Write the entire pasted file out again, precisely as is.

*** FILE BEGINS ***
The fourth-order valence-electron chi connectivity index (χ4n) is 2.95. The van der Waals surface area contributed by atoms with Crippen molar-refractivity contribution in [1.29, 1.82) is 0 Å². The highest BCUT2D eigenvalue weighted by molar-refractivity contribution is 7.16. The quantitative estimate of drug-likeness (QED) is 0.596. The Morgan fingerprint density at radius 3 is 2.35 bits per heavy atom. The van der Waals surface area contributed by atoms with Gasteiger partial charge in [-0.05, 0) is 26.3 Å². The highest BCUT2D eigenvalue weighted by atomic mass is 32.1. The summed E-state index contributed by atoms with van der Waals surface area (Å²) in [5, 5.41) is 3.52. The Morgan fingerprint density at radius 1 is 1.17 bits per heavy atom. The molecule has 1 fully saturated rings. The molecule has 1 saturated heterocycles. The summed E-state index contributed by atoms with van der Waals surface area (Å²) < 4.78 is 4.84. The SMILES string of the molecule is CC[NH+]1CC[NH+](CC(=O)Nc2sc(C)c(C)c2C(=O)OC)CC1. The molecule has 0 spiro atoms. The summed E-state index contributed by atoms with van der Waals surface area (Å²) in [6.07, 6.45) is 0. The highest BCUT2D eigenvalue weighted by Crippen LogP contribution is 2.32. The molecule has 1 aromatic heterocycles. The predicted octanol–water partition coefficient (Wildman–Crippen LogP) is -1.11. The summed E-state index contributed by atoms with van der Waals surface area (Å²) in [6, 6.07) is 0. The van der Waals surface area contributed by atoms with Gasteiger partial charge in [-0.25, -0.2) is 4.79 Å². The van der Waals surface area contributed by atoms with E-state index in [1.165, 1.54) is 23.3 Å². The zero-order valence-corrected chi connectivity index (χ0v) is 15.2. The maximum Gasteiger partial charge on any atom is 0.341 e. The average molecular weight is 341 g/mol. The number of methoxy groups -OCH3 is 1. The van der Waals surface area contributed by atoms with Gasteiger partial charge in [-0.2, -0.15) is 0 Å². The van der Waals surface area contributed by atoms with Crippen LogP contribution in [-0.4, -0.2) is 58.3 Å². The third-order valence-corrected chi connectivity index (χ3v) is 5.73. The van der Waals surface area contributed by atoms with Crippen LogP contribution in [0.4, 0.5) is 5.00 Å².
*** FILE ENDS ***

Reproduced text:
The fourth-order valence-electron chi connectivity index (χ4n) is 2.95. The van der Waals surface area contributed by atoms with Crippen molar-refractivity contribution in [1.29, 1.82) is 0 Å². The highest BCUT2D eigenvalue weighted by molar-refractivity contribution is 7.16. The quantitative estimate of drug-likeness (QED) is 0.596. The Morgan fingerprint density at radius 3 is 2.35 bits per heavy atom. The van der Waals surface area contributed by atoms with Gasteiger partial charge in [-0.05, 0) is 26.3 Å². The highest BCUT2D eigenvalue weighted by atomic mass is 32.1. The summed E-state index contributed by atoms with van der Waals surface area (Å²) in [5, 5.41) is 3.52. The Morgan fingerprint density at radius 1 is 1.17 bits per heavy atom. The molecule has 1 fully saturated rings. The molecule has 1 saturated heterocycles. The summed E-state index contributed by atoms with van der Waals surface area (Å²) < 4.78 is 4.84. The SMILES string of the molecule is CC[NH+]1CC[NH+](CC(=O)Nc2sc(C)c(C)c2C(=O)OC)CC1. The molecule has 0 spiro atoms. The summed E-state index contributed by atoms with van der Waals surface area (Å²) in [6.07, 6.45) is 0. The highest BCUT2D eigenvalue weighted by Crippen LogP contribution is 2.32. The molecule has 1 aromatic heterocycles. The predicted octanol–water partition coefficient (Wildman–Crippen LogP) is -1.11. The summed E-state index contributed by atoms with van der Waals surface area (Å²) in [6, 6.07) is 0. The van der Waals surface area contributed by atoms with Gasteiger partial charge in [-0.25, -0.2) is 4.79 Å². The van der Waals surface area contributed by atoms with E-state index in [1.165, 1.54) is 23.3 Å². The zero-order valence-corrected chi connectivity index (χ0v) is 15.2. The maximum Gasteiger partial charge on any atom is 0.341 e. The average molecular weight is 341 g/mol. The number of methoxy groups -OCH3 is 1. The van der Waals surface area contributed by atoms with Gasteiger partial charge in [-0.2, -0.15) is 0 Å². The van der Waals surface area contributed by atoms with Crippen LogP contribution in [-0.4, -0.2) is 58.3 Å². The third-order valence-corrected chi connectivity index (χ3v) is 5.73. The van der Waals surface area contributed by atoms with Crippen LogP contribution in [0.4, 0.5) is 5.00 Å².